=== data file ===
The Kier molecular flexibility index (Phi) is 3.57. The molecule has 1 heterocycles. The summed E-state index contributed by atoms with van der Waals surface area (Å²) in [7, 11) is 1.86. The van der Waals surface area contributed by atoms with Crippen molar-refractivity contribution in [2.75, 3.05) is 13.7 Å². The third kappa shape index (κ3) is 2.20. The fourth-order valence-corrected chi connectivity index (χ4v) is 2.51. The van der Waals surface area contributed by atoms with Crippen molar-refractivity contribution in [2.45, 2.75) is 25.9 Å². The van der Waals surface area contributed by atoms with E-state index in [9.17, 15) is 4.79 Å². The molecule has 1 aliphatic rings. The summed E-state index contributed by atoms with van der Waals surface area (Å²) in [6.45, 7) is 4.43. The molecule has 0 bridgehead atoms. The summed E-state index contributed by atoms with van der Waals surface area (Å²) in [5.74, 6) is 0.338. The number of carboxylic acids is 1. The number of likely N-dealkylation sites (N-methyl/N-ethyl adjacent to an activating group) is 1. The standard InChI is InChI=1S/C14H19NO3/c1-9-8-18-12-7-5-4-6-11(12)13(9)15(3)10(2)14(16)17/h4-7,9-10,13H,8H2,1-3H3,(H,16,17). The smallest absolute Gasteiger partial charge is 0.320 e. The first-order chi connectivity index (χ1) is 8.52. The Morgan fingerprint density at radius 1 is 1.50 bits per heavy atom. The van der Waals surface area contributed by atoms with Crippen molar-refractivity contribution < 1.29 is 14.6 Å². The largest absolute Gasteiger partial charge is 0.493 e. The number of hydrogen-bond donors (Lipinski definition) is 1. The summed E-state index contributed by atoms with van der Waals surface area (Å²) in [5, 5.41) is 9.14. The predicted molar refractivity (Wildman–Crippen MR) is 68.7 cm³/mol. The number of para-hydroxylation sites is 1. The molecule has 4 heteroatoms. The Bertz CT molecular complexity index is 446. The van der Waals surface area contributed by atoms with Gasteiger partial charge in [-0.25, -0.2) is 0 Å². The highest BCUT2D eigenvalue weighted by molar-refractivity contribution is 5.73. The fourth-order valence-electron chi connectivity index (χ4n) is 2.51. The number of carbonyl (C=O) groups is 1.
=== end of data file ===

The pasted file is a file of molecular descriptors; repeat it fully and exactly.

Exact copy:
The Kier molecular flexibility index (Phi) is 3.57. The molecule has 1 heterocycles. The summed E-state index contributed by atoms with van der Waals surface area (Å²) in [7, 11) is 1.86. The van der Waals surface area contributed by atoms with Crippen molar-refractivity contribution in [2.75, 3.05) is 13.7 Å². The third kappa shape index (κ3) is 2.20. The fourth-order valence-corrected chi connectivity index (χ4v) is 2.51. The van der Waals surface area contributed by atoms with Crippen molar-refractivity contribution in [2.45, 2.75) is 25.9 Å². The van der Waals surface area contributed by atoms with E-state index in [9.17, 15) is 4.79 Å². The molecule has 1 aliphatic rings. The summed E-state index contributed by atoms with van der Waals surface area (Å²) in [6.45, 7) is 4.43. The molecule has 0 bridgehead atoms. The summed E-state index contributed by atoms with van der Waals surface area (Å²) in [5.74, 6) is 0.338. The number of carboxylic acids is 1. The number of likely N-dealkylation sites (N-methyl/N-ethyl adjacent to an activating group) is 1. The standard InChI is InChI=1S/C14H19NO3/c1-9-8-18-12-7-5-4-6-11(12)13(9)15(3)10(2)14(16)17/h4-7,9-10,13H,8H2,1-3H3,(H,16,17). The smallest absolute Gasteiger partial charge is 0.320 e. The first-order chi connectivity index (χ1) is 8.52. The Morgan fingerprint density at radius 1 is 1.50 bits per heavy atom. The van der Waals surface area contributed by atoms with Crippen molar-refractivity contribution < 1.29 is 14.6 Å². The largest absolute Gasteiger partial charge is 0.493 e. The number of hydrogen-bond donors (Lipinski definition) is 1. The summed E-state index contributed by atoms with van der Waals surface area (Å²) in [5, 5.41) is 9.14. The predicted molar refractivity (Wildman–Crippen MR) is 68.7 cm³/mol. The number of para-hydroxylation sites is 1. The molecule has 4 heteroatoms. The Bertz CT molecular complexity index is 446. The van der Waals surface area contributed by atoms with Gasteiger partial charge in [-0.25, -0.2) is 0 Å². The highest BCUT2D eigenvalue weighted by molar-refractivity contribution is 5.73. The fourth-order valence-electron chi connectivity index (χ4n) is 2.51. The number of carbonyl (C=O) groups is 1.